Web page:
There's been quite a righteous kerfuffle going on in my Facebook feed for the past few days as Tuesday Night Music Club alums and Port Townsend residents Solvents tell a story that illustrates yet another pitfall of the digital era of music. Solvents' Jarrod Bramson writes on their website (edited for a bit for brevity and punctuation):
"Recently, it has come to my attention that a so-called "artist" named Aron Lyrd has stolen one of my songs, changed the title, and is selling it on iTunes and Amazon.com. I also found out that he is doing the same things with other bands such as Band of Horses, Math and Physics Club and Belle & Sebastian (just to name a few). Aron Lyrd has HUNDREDS of songs for sale on various websites and as far as I can tell, none of them belong to him."
The saga continues after the jump:
Bramson discovered Lyrd's scheme when he joined SonicBids to apply to play Bumbershoot. He continues on his website:
"I was looking around the site, checking out other services they had to offer. I came across this company that helps artists submit their music to television and movie producers. I was interested so I started looking a little deeper. I noticed that at the bottom of their page, there are comments from artists that have submitted. For some reason or another, I noticed this guy, Aron Lyrd. His profile picture was him in a ninja suit with some nunchucks!
He just made me laugh for some reason. I had to check out his music. I click[ed] on the featured song "Orange Ambititon" on his EPK (electronic press kit) and MY SONG CAME ON!
I thought my computer was fucking up or something...I tried again and again...it was my song "Tangerine"...there was my wife and musical partner, Emily Madden's voice...my sister's voice singing back up.....my voice and piano...MY SONG written and recorded in my living room! I was completely confused...
I kinda became a bit obsessed with the guy and started looking a bit deeper into what he does.
After listening to a bunch of samples of "his" songs and finding Band of Horses, The Searchers' "Love Potion #9" (!!), The Drifters, Belle & Sebastian, and Math and Physics Club, I realized that Aron Lyrd had quite the scam going: Making fake albums with other peoples' songs and selling them on iTunes, Amazon, etc. The vast majority of the songs he is selling seem to be by unknown (to me at least) indie artists."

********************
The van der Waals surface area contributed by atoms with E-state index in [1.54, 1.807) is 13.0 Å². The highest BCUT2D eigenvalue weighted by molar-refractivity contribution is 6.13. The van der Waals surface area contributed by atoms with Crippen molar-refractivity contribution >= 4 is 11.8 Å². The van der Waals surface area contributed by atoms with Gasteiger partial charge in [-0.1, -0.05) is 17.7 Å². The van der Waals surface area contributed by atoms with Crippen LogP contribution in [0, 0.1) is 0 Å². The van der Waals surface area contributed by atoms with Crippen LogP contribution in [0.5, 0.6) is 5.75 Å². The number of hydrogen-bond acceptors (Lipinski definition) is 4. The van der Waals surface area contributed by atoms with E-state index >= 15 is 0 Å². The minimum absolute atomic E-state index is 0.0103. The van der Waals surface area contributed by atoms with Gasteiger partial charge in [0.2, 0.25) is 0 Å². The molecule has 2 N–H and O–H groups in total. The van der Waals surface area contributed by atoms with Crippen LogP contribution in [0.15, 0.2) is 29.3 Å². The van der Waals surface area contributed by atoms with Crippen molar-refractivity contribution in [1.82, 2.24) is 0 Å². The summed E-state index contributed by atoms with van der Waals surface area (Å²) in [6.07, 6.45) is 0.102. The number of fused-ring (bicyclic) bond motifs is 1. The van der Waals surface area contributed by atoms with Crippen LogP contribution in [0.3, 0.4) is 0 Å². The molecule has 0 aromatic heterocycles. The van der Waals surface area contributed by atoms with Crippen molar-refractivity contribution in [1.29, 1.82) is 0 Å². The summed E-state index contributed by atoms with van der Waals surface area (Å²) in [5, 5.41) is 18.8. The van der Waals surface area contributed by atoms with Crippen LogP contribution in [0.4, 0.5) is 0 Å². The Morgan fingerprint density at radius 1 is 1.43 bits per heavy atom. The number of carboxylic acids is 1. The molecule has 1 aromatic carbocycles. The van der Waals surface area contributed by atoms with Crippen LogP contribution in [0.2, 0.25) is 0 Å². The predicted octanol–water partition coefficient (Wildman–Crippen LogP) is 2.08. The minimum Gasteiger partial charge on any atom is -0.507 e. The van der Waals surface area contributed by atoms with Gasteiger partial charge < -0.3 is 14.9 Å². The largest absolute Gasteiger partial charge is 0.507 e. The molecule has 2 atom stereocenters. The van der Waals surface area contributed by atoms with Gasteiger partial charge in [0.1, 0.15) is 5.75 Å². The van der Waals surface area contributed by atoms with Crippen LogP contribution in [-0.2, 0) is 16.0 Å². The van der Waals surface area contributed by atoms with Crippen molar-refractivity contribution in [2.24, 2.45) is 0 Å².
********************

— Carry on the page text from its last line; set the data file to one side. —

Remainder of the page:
So far, Bramson has tried to get the songs taken down with little success. He's even reached out to Sub Pop asking for their help, since Lyrd is using their artists' songs, too. Only CDBaby removed the offending material. "I never heard anything from anyone. I contacted everybody at the time," he says. "As far as Amazon and iTunes, it's the same thing. They didn't respond to me or do anything about it."
"The real problem is the fact that Amazon and iTunes don't even know what they're selling. Anybody could put an album on there and it could be someone else's stuff. It's frightening. I work hard on what I do," he says.
Though this has been going on for over a year, the discussion reignited when Lyrd emailed Bramson asking for permission to cover his song. "Out of the blue he emailed and asked if he could license "Tangerine" for his album. He said wanted to cover it."
"You're asking to license a song that you already stole. That pissed me off."
Bramson hopes the increased attention will get the songs removed from Amazon and iTunes. "[Lyrd] doesn't deserve to be there," he says. "He's stealing peoples' tunes. I'm going to try to write [Amazon and iTunes] again and hopefully other people will, too." If you want to support Solvents, their next Seattle show is at Columbia City Theater October 12th, or you can buy a record (do it, they're great) through their website.